The ﬁrst time, the pirates took everything, including food, clothes, watches, and jewelry. Even their spare engine was stolen. They were made to strip and were searched. Other times they were left alone when the pirates saw they had nothing. But one time, the pirates took three young women onto their boat and raped them. “We were very scared,” Cuc said, “and thought we would be next. But then a friend, who knew a little English said, “Pray to Buddha.’” Cuc laughed, “I did not know who Buddha was. But I prayed with the others out loud. ‘Please, Buddha, help us, Buddha! Please help us, Buddha!’ over and over again. It turned out the pirates were Buddhist and they got scared when they heard us calling Buddha, so they left!” Cuc asked her friend, “Who is this Buddha we called to?” “It is But!” her friend answered. “I had no idea that Buddha was the English word for But. I thought I was praying to some strange God.,” Cuc said.
But their difﬁculties were not over. When they finally made it to Malaysia, they were told the refugee camp could not accept them. They stayed on shore during heavy rains in a place without a roof and only a pit dug into the ground for a toilet.
After several days, an ofﬁcial told them they were going to be taken somewhere in preparation of being sent to the United States. They were told to get into their boats, which were tied in a chain and attached to a Malaysian ship. Cuc and Xe’s boat was the last boat of eight. The ship took to sea, going too rapidly for the small ﬁshing boats to withstand the ocean waves that poured in from the ship’s wake. Xe told the others in his boat, “We are going to sink unless we untie ourselves.”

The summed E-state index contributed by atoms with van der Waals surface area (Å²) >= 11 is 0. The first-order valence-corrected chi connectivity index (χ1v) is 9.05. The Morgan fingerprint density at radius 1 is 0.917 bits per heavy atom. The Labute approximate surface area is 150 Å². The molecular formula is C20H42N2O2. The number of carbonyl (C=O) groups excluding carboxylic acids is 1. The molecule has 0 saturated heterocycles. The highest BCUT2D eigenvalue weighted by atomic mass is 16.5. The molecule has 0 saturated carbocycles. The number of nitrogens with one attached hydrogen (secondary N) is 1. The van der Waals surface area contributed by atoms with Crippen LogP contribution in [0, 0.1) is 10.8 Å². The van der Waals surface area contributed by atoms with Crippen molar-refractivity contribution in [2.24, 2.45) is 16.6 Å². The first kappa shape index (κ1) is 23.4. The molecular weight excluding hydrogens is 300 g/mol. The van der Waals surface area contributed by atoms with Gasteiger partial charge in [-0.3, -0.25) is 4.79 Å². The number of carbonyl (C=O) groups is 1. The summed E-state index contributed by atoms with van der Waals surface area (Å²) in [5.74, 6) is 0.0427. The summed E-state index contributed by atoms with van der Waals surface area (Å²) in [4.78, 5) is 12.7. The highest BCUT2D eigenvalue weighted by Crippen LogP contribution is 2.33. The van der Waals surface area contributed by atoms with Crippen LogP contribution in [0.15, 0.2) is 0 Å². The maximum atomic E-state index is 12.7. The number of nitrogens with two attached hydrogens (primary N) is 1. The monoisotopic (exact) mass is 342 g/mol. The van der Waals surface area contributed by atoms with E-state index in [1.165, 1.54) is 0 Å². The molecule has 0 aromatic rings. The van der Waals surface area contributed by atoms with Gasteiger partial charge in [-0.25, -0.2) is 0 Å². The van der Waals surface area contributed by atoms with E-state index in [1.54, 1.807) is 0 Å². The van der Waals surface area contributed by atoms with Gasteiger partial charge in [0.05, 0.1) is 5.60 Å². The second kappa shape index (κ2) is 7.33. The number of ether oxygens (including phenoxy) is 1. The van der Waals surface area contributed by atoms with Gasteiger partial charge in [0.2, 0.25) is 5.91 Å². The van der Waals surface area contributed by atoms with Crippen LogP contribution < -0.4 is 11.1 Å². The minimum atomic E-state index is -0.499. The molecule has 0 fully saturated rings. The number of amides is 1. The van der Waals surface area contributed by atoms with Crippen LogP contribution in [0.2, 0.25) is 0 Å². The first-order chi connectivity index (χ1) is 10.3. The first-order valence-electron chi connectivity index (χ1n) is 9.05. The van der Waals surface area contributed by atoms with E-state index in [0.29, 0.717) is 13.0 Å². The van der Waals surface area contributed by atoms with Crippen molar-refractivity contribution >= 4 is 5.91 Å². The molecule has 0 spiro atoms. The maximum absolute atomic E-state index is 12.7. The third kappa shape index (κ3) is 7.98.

It had become apparent their destination was not the United States, but the middle of the ocean. The boats were being watched by the Malaysian ofﬁcials on the ship’s deck, but since it was dark and Xe’s boat was last in line, someone was able to crawl out to the prow and cut the line. Solemnly, they watched as the other boats were towed helplessly out to the open ocean, their hulls ﬁlling with water.
One of the ﬁrst things Cuc did when she ﬁnally made it to the United States was commission a painting depicting the boat that carried Cuc, her husband and two children over the turbulent China Sea from Vietnam to freedom. “When we ﬁnally arrived in the United States, we had lost everything,” Cuc recalls. She glances over at the large oil painting above her ﬁreplace. “The painting, done by a famous Vietnamese artist, was very expensive. But I did not care about the cost.” In the painting, the small ﬁshing boat bobbing precariously in the foaming waves is emblazoned with the number of the boat they escaped on. “I bought it so we would never forget our escape, so that my children will always know: We are Boat People! When they do poorly at school, when some difﬁculty comes up for us, we stand in front of this painting, and I remind them. We are Boat People!”
Christine Dawkins, True Wonderful Mind, practices with her daughters, Siena and Chiara, at Deer Park, with the Still Water Sangha in Santa Barbara.